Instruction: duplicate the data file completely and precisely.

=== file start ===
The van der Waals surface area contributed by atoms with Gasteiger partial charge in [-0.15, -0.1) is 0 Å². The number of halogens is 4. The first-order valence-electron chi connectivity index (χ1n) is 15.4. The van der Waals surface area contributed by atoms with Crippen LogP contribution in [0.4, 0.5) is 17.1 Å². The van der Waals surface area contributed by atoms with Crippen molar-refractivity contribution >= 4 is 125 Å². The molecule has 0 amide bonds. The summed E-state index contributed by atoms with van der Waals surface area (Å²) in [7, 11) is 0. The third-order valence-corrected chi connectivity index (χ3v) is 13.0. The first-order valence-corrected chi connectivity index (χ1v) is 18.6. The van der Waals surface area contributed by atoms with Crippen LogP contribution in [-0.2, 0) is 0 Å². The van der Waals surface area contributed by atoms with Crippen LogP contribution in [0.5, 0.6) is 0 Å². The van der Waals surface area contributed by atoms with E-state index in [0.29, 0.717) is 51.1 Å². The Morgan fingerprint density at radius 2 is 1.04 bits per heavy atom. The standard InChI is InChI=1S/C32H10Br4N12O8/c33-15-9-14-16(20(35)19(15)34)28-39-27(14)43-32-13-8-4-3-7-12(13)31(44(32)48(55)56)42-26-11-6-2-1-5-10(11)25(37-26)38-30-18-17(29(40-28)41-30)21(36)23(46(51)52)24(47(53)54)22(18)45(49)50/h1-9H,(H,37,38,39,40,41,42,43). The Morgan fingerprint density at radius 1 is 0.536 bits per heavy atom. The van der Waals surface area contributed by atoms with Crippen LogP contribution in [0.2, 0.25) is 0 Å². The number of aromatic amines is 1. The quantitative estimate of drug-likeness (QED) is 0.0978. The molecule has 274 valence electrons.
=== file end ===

The van der Waals surface area contributed by atoms with Gasteiger partial charge in [-0.15, -0.1) is 0 Å². The number of halogens is 4. The first-order valence-electron chi connectivity index (χ1n) is 15.4. The van der Waals surface area contributed by atoms with Crippen LogP contribution in [0.4, 0.5) is 17.1 Å². The van der Waals surface area contributed by atoms with Crippen molar-refractivity contribution >= 4 is 125 Å². The molecule has 0 amide bonds. The summed E-state index contributed by atoms with van der Waals surface area (Å²) in [7, 11) is 0. The third-order valence-corrected chi connectivity index (χ3v) is 13.0. The first-order valence-corrected chi connectivity index (χ1v) is 18.6. The van der Waals surface area contributed by atoms with Crippen LogP contribution in [-0.2, 0) is 0 Å². The van der Waals surface area contributed by atoms with Crippen LogP contribution in [0.5, 0.6) is 0 Å². The van der Waals surface area contributed by atoms with E-state index in [0.29, 0.717) is 51.1 Å². The Morgan fingerprint density at radius 2 is 1.04 bits per heavy atom. The standard InChI is InChI=1S/C32H10Br4N12O8/c33-15-9-14-16(20(35)19(15)34)28-39-27(14)43-32-13-8-4-3-7-12(13)31(44(32)48(55)56)42-26-11-6-2-1-5-10(11)25(37-26)38-30-18-17(29(40-28)41-30)21(36)23(46(51)52)24(47(53)54)22(18)45(49)50/h1-9H,(H,37,38,39,40,41,42,43). The Morgan fingerprint density at radius 1 is 0.536 bits per heavy atom. The van der Waals surface area contributed by atoms with Crippen LogP contribution in [0.2, 0.25) is 0 Å². The number of aromatic amines is 1. The quantitative estimate of drug-likeness (QED) is 0.0978. The molecule has 274 valence electrons.